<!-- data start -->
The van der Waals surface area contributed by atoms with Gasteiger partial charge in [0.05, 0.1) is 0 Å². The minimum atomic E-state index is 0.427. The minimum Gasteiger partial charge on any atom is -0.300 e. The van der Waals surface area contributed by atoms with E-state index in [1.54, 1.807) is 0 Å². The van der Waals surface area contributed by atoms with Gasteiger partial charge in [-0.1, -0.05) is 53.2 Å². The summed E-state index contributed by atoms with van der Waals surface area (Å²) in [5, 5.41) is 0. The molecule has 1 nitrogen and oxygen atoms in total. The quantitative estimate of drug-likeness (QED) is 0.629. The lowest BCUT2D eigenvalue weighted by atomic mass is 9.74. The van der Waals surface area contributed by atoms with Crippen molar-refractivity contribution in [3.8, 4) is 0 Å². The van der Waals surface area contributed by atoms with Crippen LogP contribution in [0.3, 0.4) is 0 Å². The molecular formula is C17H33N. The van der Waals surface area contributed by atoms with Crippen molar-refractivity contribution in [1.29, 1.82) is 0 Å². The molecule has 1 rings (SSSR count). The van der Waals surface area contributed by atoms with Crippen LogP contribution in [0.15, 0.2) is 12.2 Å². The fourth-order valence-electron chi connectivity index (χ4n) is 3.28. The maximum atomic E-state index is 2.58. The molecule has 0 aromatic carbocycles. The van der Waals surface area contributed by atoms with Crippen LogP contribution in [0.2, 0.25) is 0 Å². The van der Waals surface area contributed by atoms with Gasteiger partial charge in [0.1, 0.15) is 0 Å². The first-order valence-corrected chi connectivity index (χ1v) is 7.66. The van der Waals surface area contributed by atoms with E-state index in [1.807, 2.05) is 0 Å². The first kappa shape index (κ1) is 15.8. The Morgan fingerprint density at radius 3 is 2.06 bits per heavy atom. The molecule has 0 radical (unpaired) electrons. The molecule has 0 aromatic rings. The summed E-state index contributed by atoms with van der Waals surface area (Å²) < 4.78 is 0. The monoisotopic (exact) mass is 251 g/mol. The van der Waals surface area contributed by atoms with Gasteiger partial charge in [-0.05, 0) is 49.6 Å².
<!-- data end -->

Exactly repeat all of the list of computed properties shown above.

The van der Waals surface area contributed by atoms with Gasteiger partial charge in [0.05, 0.1) is 0 Å². The minimum atomic E-state index is 0.427. The minimum Gasteiger partial charge on any atom is -0.300 e. The van der Waals surface area contributed by atoms with E-state index in [1.54, 1.807) is 0 Å². The van der Waals surface area contributed by atoms with Gasteiger partial charge in [-0.1, -0.05) is 53.2 Å². The summed E-state index contributed by atoms with van der Waals surface area (Å²) in [5, 5.41) is 0. The molecule has 1 nitrogen and oxygen atoms in total. The quantitative estimate of drug-likeness (QED) is 0.629. The lowest BCUT2D eigenvalue weighted by atomic mass is 9.74. The van der Waals surface area contributed by atoms with Crippen molar-refractivity contribution in [3.8, 4) is 0 Å². The van der Waals surface area contributed by atoms with Crippen LogP contribution in [0.3, 0.4) is 0 Å². The molecular formula is C17H33N. The van der Waals surface area contributed by atoms with Crippen molar-refractivity contribution in [1.29, 1.82) is 0 Å². The molecule has 1 rings (SSSR count). The van der Waals surface area contributed by atoms with Crippen LogP contribution in [0.15, 0.2) is 12.2 Å². The fourth-order valence-electron chi connectivity index (χ4n) is 3.28. The maximum atomic E-state index is 2.58. The molecule has 0 aromatic carbocycles. The van der Waals surface area contributed by atoms with Crippen LogP contribution in [0.2, 0.25) is 0 Å². The van der Waals surface area contributed by atoms with Gasteiger partial charge in [0.1, 0.15) is 0 Å². The first-order valence-corrected chi connectivity index (χ1v) is 7.66. The van der Waals surface area contributed by atoms with E-state index in [1.807, 2.05) is 0 Å². The first kappa shape index (κ1) is 15.8. The Morgan fingerprint density at radius 3 is 2.06 bits per heavy atom. The molecule has 0 radical (unpaired) electrons. The molecule has 0 aromatic rings. The summed E-state index contributed by atoms with van der Waals surface area (Å²) < 4.78 is 0. The monoisotopic (exact) mass is 251 g/mol. The van der Waals surface area contributed by atoms with Gasteiger partial charge in [-0.05, 0) is 49.6 Å².